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v7.0, 20040922, me

Friday, October 29, 11:30 am – 12:30 pm

Martin Wilde, Motorola, Inc., Schaumburg, IL, USA

11:30 am
Establishing a Reference Playback Level for Video GamesMark Tuffy, THX Ltd., San Rafael, CA, USA
Over the last two decades, there have been dramatic advances in video game technology. In this time, audio for games has moved from monophonic beeps to full 5.1 surround sound, utilizing Dolby Digital and DTS. While the games industry has embraced these technologies, there are no standards or guidelines in place to ensure that game audio exploits the potential of this delivery mechanism. As a result, there is still the push toward “louder is better.” One element key to moving away from “loud” to “quality” is establishing a reference level for playback. This paper suggests such a reference level and why this would be logical for the games industry to adopt.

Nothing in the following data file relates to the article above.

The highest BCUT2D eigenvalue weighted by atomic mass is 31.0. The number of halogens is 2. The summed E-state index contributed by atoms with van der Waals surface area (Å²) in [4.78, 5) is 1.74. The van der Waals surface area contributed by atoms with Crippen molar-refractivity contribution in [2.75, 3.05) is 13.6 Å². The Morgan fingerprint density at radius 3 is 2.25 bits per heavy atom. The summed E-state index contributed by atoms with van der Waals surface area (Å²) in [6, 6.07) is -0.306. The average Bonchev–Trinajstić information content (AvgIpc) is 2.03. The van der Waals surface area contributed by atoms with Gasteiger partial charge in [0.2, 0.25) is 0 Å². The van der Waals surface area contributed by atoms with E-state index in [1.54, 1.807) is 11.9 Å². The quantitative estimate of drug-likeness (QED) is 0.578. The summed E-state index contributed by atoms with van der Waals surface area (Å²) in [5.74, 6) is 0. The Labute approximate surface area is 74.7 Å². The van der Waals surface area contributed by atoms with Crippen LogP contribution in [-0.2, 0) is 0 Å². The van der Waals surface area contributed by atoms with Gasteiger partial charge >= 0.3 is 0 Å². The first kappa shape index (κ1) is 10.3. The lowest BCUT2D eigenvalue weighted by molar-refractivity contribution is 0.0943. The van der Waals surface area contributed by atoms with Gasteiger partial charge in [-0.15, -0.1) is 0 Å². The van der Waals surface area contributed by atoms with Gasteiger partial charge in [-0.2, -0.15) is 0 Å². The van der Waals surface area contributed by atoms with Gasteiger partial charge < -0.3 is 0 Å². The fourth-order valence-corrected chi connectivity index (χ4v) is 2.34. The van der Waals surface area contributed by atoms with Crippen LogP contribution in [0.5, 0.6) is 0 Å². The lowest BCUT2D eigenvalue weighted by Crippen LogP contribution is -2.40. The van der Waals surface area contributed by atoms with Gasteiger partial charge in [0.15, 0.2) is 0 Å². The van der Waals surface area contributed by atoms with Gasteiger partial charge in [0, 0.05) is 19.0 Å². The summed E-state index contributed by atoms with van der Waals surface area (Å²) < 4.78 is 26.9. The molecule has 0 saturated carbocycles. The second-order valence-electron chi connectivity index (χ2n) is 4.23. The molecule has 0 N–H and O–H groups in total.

Convention Paper 6223

12:00 noon
Can Playing a Computer Game Affect Perception of Audio-Visual Synchrony?Peter Ward, Slawomir Zielinski, Francis Rumsey, University of Surrey, Guildford, Surrey, UK
The investigation aimed to discover the effect of involvement in an interactive task on the perception of audio-visual asynchrony in a computer game environment. An experimental game was designed to test the investigated phenomenon. The experiment tested only audio lag conditions. It was found that within the confines of the experimental method, the threshold of perception was increased in the interactive game condition by approximately 40 ms (±20 ms), which is a small but statistically significant value.
Convention Paper 6224

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